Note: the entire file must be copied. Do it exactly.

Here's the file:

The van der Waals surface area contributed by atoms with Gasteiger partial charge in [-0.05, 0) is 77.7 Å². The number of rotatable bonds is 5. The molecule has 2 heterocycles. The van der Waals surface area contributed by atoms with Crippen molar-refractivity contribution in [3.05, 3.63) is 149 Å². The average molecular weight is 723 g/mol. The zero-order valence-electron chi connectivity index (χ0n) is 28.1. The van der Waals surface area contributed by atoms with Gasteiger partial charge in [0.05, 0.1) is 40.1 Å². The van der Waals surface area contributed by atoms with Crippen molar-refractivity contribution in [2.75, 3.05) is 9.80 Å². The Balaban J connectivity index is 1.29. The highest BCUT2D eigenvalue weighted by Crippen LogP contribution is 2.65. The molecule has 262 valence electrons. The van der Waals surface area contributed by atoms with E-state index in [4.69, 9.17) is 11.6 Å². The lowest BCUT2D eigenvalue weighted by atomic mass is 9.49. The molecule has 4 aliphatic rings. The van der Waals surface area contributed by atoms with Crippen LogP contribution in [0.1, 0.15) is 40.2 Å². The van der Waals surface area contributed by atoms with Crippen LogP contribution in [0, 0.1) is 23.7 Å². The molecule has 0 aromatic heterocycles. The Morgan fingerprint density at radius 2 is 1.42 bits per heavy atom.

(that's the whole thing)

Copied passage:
The van der Waals surface area contributed by atoms with Gasteiger partial charge in [-0.05, 0) is 77.7 Å². The number of rotatable bonds is 5. The molecule has 2 heterocycles. The van der Waals surface area contributed by atoms with Crippen molar-refractivity contribution in [3.05, 3.63) is 149 Å². The average molecular weight is 723 g/mol. The zero-order valence-electron chi connectivity index (χ0n) is 28.1. The van der Waals surface area contributed by atoms with Gasteiger partial charge in [0.05, 0.1) is 40.1 Å². The van der Waals surface area contributed by atoms with Crippen molar-refractivity contribution in [2.75, 3.05) is 9.80 Å². The Balaban J connectivity index is 1.29. The highest BCUT2D eigenvalue weighted by Crippen LogP contribution is 2.65. The molecule has 262 valence electrons. The van der Waals surface area contributed by atoms with E-state index in [4.69, 9.17) is 11.6 Å². The lowest BCUT2D eigenvalue weighted by atomic mass is 9.49. The molecule has 4 aliphatic rings. The van der Waals surface area contributed by atoms with Crippen LogP contribution in [0.1, 0.15) is 40.2 Å². The van der Waals surface area contributed by atoms with Crippen LogP contribution in [0, 0.1) is 23.7 Å². The molecule has 0 aromatic heterocycles. The Morgan fingerprint density at radius 2 is 1.42 bits per heavy atom.